Even the most technically literate are not immune to being victimized by digital bugs, flaming lithium batteries, and power failures. As for the folks who run the smaller broker-dealers, we often rely upon the wisdom of our tech consultant, who convinced us to buy a new server, to upgrade our computer memory, and to install something called an enterprise solution. It was all a high-price fix but we really didn't understand much of the jargon that our tech guru was using. We relied in good faith on an expert. We admired the flashing lights and how easily everyone logged on to Amazon.com when they were supposed to be working.
Your good intentions and reasonable reliance on experts don't matter. FINRA doesn't seem to care about that. The Decepticons don't see things the way humans do. Something went wrong and no matter the reason, it is your fault. Not only will FINRA haul out the Rule 4511 (Books & Records) violation, but they add on a Rule 2010 (Conduct Rule) charge for the hell of it. Some memory chip failed or a new program froze and FINRA cites you for a Rule 2010 violation:
A member, in the conduct of its business, shall observe high standards of commercial honor and just and equitable principles of trade.
I know what I am talking about from personal, painful experience. I got slapped around and charged with a Rule 2010 violation for a ministerial oops. I didn't intend to make a mistake. No clients or anyone else for that matter were harmed. Why did FINRA charge me? Why did they demand a fine? I was told in these very words: "Because we can; that's how it is."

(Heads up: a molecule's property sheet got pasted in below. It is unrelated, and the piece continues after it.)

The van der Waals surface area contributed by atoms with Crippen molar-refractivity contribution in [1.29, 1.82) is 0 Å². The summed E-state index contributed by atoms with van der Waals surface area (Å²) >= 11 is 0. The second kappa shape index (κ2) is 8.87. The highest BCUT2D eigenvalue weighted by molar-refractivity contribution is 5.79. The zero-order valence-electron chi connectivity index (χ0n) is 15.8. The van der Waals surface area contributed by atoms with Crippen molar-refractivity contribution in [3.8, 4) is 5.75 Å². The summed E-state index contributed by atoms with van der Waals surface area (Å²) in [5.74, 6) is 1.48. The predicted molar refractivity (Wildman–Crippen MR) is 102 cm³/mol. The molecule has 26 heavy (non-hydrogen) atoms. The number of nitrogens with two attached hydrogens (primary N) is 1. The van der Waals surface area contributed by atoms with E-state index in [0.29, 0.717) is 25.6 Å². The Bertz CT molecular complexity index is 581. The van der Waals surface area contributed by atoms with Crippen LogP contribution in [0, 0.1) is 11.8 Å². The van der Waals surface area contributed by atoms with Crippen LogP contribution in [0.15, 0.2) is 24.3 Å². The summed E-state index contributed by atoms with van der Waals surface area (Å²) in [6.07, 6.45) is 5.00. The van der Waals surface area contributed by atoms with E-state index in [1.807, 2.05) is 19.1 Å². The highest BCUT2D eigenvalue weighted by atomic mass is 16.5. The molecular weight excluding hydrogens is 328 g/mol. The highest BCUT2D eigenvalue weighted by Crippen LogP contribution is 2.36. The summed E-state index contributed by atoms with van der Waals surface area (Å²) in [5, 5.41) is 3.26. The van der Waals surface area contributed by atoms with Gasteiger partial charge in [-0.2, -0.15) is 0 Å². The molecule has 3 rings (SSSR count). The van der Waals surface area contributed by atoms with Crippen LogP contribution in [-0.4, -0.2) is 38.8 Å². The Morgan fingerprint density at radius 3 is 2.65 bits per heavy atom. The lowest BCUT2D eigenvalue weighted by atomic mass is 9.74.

So, I guess it is because they can, and we let them because we can't afford to fight and they know it. It's just how it is. It is just not how it should be.
What we in the small firm community do all day, every day is not a science fiction movie. We are not robots. We are not planning the destruction of Earth or intergalactic dominance. We are little guys running small firms and trying to give to our local clients what the large firms with all their machines and technology can't: the human touch. We still meet with our clients. We still answer our phones. I just wish that FINRA would stop feeding the machines and would offer some helpful encouragement to the few of us red-blooded men and women who are still working on Wall Street.
Stephen A. Kohn & Associates, Ltd.
3232 South Vance Street, Suite 210
Lakewood, Colorado 80227
Stephen A. Kohn has been employed in the financial services industry since 1984. In 1996, he founded FINRA member firm, Stephen A, Kohn & Associates, Ltd. ("SAKL"), which he owns and operates in Lakewood, Colorado. SAKL is a small, Independent broker/dealer, catering to the needs of 28 independent representatives and their clients, with office locations in seven states, registered in thirty-seven.
Mr. Kohn holds Series 7, 24, 53, 63, 72, 73, 79 and 99 registrations. He has the distinction of having been elected twice to the National Adjudicatory Council ("NAC") in 2009 and 2014. Mr. Kohn also serves as an Industry Arbitrator and has been elected to the District 3 Committee.
Mr. Kohn graduated from C.W. Post College in 1964 with a BA degree. He has the distinction of having served in the U.S. Coast Guard Reserve.
Well known to those in the NASD and now FINRA small-firm community as a passionate and persistent advocate for small broker/dealers, who comprise 92% of FINRA membership, Mr. Kohn continues to speak out on behalf of his industry constituents and colleagues. He intends to remain active in the FINRA reform movement and urges all like-minded industry participants to reach out to him in full confidence concerning any and all matters.
NOTE: The views expressed in this Guest Blog are those of the author and do not necessarily reflect those of BrokeAndBroker.com Blog.